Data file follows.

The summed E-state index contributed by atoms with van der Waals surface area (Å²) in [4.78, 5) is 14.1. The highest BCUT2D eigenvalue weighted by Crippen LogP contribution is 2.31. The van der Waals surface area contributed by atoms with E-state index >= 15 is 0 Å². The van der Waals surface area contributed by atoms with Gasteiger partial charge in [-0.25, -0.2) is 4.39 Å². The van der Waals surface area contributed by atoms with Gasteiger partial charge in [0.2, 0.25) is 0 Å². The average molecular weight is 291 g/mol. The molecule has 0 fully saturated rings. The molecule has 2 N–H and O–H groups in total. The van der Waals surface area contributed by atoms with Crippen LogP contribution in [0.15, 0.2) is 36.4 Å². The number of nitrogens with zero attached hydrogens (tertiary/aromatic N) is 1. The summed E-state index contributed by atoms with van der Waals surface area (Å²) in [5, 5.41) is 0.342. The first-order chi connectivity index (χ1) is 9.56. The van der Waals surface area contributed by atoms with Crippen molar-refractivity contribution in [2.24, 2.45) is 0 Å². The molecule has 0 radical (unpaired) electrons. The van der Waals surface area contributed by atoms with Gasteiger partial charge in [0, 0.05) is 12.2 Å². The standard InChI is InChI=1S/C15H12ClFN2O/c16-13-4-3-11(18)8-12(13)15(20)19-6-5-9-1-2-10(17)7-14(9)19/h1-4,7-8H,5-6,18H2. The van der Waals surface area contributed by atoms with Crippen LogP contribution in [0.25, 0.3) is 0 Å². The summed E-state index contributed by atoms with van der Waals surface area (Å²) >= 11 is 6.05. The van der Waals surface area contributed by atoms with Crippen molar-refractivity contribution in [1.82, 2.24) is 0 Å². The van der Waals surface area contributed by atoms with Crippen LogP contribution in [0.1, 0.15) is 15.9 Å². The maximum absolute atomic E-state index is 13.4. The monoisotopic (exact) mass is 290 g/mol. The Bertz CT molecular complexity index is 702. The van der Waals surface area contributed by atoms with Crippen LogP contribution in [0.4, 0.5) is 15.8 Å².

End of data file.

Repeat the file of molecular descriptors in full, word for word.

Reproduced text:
The summed E-state index contributed by atoms with van der Waals surface area (Å²) in [4.78, 5) is 14.1. The highest BCUT2D eigenvalue weighted by Crippen LogP contribution is 2.31. The van der Waals surface area contributed by atoms with E-state index >= 15 is 0 Å². The van der Waals surface area contributed by atoms with Gasteiger partial charge in [-0.25, -0.2) is 4.39 Å². The van der Waals surface area contributed by atoms with Gasteiger partial charge in [0.2, 0.25) is 0 Å². The average molecular weight is 291 g/mol. The molecule has 0 fully saturated rings. The molecule has 2 N–H and O–H groups in total. The van der Waals surface area contributed by atoms with Crippen LogP contribution in [0.15, 0.2) is 36.4 Å². The number of nitrogens with zero attached hydrogens (tertiary/aromatic N) is 1. The summed E-state index contributed by atoms with van der Waals surface area (Å²) in [5, 5.41) is 0.342. The first-order chi connectivity index (χ1) is 9.56. The van der Waals surface area contributed by atoms with Crippen molar-refractivity contribution in [2.24, 2.45) is 0 Å². The molecule has 0 radical (unpaired) electrons. The van der Waals surface area contributed by atoms with Gasteiger partial charge in [0, 0.05) is 12.2 Å². The standard InChI is InChI=1S/C15H12ClFN2O/c16-13-4-3-11(18)8-12(13)15(20)19-6-5-9-1-2-10(17)7-14(9)19/h1-4,7-8H,5-6,18H2. The van der Waals surface area contributed by atoms with Crippen LogP contribution in [0.25, 0.3) is 0 Å². The summed E-state index contributed by atoms with van der Waals surface area (Å²) >= 11 is 6.05. The van der Waals surface area contributed by atoms with Crippen molar-refractivity contribution in [1.82, 2.24) is 0 Å². The van der Waals surface area contributed by atoms with Crippen LogP contribution in [0.1, 0.15) is 15.9 Å². The maximum absolute atomic E-state index is 13.4. The monoisotopic (exact) mass is 290 g/mol. The Bertz CT molecular complexity index is 702. The van der Waals surface area contributed by atoms with Crippen LogP contribution in [0.4, 0.5) is 15.8 Å².